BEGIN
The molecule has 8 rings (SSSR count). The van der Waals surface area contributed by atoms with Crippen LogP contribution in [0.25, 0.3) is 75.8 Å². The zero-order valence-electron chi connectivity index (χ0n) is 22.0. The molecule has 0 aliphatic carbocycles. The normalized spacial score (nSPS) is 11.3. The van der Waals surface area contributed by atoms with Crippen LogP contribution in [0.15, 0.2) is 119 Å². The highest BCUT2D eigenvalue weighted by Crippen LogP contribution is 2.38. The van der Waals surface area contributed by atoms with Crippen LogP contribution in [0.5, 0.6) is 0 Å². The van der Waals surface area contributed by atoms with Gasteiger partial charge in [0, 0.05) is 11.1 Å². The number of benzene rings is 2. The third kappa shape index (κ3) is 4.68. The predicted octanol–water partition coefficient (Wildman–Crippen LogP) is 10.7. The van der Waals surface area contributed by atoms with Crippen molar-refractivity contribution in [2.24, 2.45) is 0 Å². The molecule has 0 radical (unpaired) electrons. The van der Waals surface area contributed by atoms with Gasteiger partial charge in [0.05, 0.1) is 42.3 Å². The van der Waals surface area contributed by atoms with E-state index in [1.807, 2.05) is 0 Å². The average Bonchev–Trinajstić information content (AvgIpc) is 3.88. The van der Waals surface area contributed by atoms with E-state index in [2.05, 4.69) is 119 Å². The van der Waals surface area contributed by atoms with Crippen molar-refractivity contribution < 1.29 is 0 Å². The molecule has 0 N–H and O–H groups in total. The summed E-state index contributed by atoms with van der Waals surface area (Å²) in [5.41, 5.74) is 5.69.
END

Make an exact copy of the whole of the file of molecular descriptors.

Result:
The molecule has 8 rings (SSSR count). The van der Waals surface area contributed by atoms with Crippen LogP contribution in [0.25, 0.3) is 75.8 Å². The zero-order valence-electron chi connectivity index (χ0n) is 22.0. The molecule has 0 aliphatic carbocycles. The normalized spacial score (nSPS) is 11.3. The van der Waals surface area contributed by atoms with Crippen LogP contribution in [0.15, 0.2) is 119 Å². The highest BCUT2D eigenvalue weighted by Crippen LogP contribution is 2.38. The van der Waals surface area contributed by atoms with Crippen LogP contribution in [0.5, 0.6) is 0 Å². The van der Waals surface area contributed by atoms with Gasteiger partial charge in [0, 0.05) is 11.1 Å². The number of benzene rings is 2. The third kappa shape index (κ3) is 4.68. The predicted octanol–water partition coefficient (Wildman–Crippen LogP) is 10.7. The van der Waals surface area contributed by atoms with Crippen molar-refractivity contribution in [2.24, 2.45) is 0 Å². The molecule has 0 radical (unpaired) electrons. The van der Waals surface area contributed by atoms with Gasteiger partial charge in [0.05, 0.1) is 42.3 Å². The van der Waals surface area contributed by atoms with E-state index in [1.807, 2.05) is 0 Å². The average Bonchev–Trinajstić information content (AvgIpc) is 3.88. The van der Waals surface area contributed by atoms with E-state index in [2.05, 4.69) is 119 Å². The van der Waals surface area contributed by atoms with Crippen molar-refractivity contribution < 1.29 is 0 Å². The molecule has 0 N–H and O–H groups in total. The summed E-state index contributed by atoms with van der Waals surface area (Å²) in [5.41, 5.74) is 5.69.